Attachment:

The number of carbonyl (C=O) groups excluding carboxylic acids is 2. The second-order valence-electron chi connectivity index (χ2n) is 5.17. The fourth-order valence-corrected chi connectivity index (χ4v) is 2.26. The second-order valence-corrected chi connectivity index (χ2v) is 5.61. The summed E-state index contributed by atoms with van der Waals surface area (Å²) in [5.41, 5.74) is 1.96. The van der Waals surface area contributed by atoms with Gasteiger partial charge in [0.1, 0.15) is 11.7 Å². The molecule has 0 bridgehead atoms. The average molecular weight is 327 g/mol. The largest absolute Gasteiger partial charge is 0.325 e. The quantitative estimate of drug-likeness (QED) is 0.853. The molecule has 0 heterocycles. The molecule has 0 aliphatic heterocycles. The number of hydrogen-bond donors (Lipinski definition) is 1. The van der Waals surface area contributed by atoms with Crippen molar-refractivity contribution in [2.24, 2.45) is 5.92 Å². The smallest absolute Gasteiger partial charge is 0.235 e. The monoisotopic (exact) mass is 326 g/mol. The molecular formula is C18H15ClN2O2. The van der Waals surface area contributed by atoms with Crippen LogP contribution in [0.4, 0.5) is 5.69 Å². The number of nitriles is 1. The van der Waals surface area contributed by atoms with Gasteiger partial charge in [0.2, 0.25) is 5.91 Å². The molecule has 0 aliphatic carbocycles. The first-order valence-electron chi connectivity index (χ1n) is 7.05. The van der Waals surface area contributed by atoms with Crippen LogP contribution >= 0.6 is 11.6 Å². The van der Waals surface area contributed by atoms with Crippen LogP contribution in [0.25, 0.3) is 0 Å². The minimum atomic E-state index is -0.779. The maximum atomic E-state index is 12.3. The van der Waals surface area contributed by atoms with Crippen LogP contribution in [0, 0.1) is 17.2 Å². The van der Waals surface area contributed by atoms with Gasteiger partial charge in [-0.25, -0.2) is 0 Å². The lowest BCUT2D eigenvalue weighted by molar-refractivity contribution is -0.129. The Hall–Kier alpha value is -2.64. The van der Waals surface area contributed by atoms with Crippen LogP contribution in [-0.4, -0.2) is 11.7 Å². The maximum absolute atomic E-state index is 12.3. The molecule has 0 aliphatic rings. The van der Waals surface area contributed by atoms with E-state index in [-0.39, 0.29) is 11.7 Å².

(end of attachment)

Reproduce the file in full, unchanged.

The number of carbonyl (C=O) groups excluding carboxylic acids is 2. The second-order valence-electron chi connectivity index (χ2n) is 5.17. The fourth-order valence-corrected chi connectivity index (χ4v) is 2.26. The second-order valence-corrected chi connectivity index (χ2v) is 5.61. The summed E-state index contributed by atoms with van der Waals surface area (Å²) in [5.41, 5.74) is 1.96. The van der Waals surface area contributed by atoms with Gasteiger partial charge in [0.1, 0.15) is 11.7 Å². The molecule has 0 bridgehead atoms. The average molecular weight is 327 g/mol. The largest absolute Gasteiger partial charge is 0.325 e. The quantitative estimate of drug-likeness (QED) is 0.853. The molecule has 0 heterocycles. The molecule has 0 aliphatic heterocycles. The number of hydrogen-bond donors (Lipinski definition) is 1. The van der Waals surface area contributed by atoms with Crippen molar-refractivity contribution in [2.24, 2.45) is 5.92 Å². The smallest absolute Gasteiger partial charge is 0.235 e. The monoisotopic (exact) mass is 326 g/mol. The molecular formula is C18H15ClN2O2. The van der Waals surface area contributed by atoms with Crippen LogP contribution in [0.4, 0.5) is 5.69 Å². The number of nitriles is 1. The van der Waals surface area contributed by atoms with Gasteiger partial charge in [0.2, 0.25) is 5.91 Å². The molecule has 0 aliphatic carbocycles. The first-order valence-electron chi connectivity index (χ1n) is 7.05. The van der Waals surface area contributed by atoms with Crippen LogP contribution >= 0.6 is 11.6 Å². The van der Waals surface area contributed by atoms with Crippen LogP contribution in [0.25, 0.3) is 0 Å². The minimum atomic E-state index is -0.779. The maximum atomic E-state index is 12.3. The van der Waals surface area contributed by atoms with Crippen LogP contribution in [0, 0.1) is 17.2 Å². The van der Waals surface area contributed by atoms with Gasteiger partial charge in [-0.25, -0.2) is 0 Å². The lowest BCUT2D eigenvalue weighted by molar-refractivity contribution is -0.129. The Hall–Kier alpha value is -2.64. The van der Waals surface area contributed by atoms with Crippen LogP contribution in [-0.4, -0.2) is 11.7 Å². The maximum absolute atomic E-state index is 12.3. The molecule has 0 aliphatic rings. The van der Waals surface area contributed by atoms with E-state index in [-0.39, 0.29) is 11.7 Å².